The University Record, November 13, 1995

Clues to mysterious global climate shift
buried in ocean floor

By Sally Pobojewski
News and Information Services

U-M research scientist Enriqueta Barrera is using evidence from some of the world's tiniest marine creatures to learn more about what the world was like 70 million years ago when dinosaurs were still thriving on Earth.

Until recently, most scientists believed this was a time of long-term global environmental stability with temperatures much warmer and more uniform than they are today. Many experts thought the only major global change during this period took place five million years later when the Earth apparently was struck by a large asteroid, and many species, including dinosaurs, suddenly became extinct.

By analyzing isotopes in the shells of microscopic sea creatures called foraminifera buried in ocean sediments, however, Barrera discovered signs of multiple, drastic changes in Earth's global climate and oceanic circulation patterns that began about 71 million years ago---six million years before the asteroid collision.

"Something happened during this time to trigger global cooling, a major change in ocean circulation patterns, a 150-foot drop in sea level and mass extinctions of many tropical marine organisms," says Barrera, associate research scientist in geological sciences. She presented the results of her research at the Geological Society of America meeting held in New Orleans Nov. 6-9.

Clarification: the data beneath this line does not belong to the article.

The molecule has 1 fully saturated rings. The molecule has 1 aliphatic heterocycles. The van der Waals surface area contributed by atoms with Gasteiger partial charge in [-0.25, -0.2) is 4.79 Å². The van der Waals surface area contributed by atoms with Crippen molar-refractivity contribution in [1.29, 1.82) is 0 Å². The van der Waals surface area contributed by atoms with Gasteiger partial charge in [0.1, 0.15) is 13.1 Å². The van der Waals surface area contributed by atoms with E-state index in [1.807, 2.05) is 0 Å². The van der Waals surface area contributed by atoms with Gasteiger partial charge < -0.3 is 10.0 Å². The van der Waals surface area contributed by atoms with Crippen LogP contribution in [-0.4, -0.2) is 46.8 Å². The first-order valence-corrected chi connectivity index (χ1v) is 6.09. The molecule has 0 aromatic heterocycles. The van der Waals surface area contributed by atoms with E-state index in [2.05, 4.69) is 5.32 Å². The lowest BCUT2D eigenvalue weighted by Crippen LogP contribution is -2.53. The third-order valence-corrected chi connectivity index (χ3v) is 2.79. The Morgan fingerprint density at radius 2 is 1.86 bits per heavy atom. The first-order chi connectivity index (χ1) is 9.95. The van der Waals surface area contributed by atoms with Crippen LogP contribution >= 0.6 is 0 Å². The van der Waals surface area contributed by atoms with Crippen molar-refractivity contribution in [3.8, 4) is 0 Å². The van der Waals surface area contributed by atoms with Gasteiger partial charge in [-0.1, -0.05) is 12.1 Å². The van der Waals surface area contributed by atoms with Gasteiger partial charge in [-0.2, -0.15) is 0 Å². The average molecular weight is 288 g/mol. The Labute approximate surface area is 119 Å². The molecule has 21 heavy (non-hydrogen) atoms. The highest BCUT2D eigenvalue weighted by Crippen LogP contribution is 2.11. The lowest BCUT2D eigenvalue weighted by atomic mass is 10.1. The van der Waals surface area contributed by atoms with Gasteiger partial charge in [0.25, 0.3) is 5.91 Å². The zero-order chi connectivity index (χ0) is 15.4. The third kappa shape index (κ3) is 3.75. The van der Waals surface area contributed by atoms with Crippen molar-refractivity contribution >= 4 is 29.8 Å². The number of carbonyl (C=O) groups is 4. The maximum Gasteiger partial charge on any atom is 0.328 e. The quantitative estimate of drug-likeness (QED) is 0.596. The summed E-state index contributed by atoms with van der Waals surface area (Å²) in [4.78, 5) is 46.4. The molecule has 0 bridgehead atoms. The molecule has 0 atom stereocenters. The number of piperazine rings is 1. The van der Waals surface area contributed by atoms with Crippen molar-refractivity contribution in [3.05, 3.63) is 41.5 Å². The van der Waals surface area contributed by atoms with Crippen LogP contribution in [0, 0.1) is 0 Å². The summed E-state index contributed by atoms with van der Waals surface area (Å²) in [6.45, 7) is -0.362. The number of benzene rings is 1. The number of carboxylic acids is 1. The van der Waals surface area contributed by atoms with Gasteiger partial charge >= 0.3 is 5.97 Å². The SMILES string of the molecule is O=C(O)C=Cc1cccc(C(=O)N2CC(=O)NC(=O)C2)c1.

As they grow, foraminifera incorporate varying ratios of oxygen isotopes from sea water in their shells. When they die, their shells pile up in layers on the ocean floor. Barrera analyzed changes in oxygen isotope ratios in foraminifera in ocean sediments deposited during a several-million-year interval at six locations in the South Atlantic, Indian and tropical Pacific Oceans. She found evidence for long-term, gradual, high-latitude cooling and a rapid and sharp decrease in deep ocean temperatures---possibly as much as 4 degrees C---lasting over a million-year time span beginning about 71 million years ago.

Associated with this decrease in deep ocean temperature, Barrera also found carbon and strontium isotope ratios in foraminifera that indicated a major change in the production and deposition of organic matter in the oceans and increased continental weathering. "These oceanic and continental changes occurred in conjunction with a suggested 150-foot drop in sea level. After about one million years, sea level seems to have gone back up."

Barrera speculates that the drop in sea level may have been enough to dry up shallow shallow tropical seas, greatly reducing or stopping the production of warm and salty water flowing into the Pacific and Indian Oceans. This may have allowed colder water from polar latitudes to spread into equatorial areas.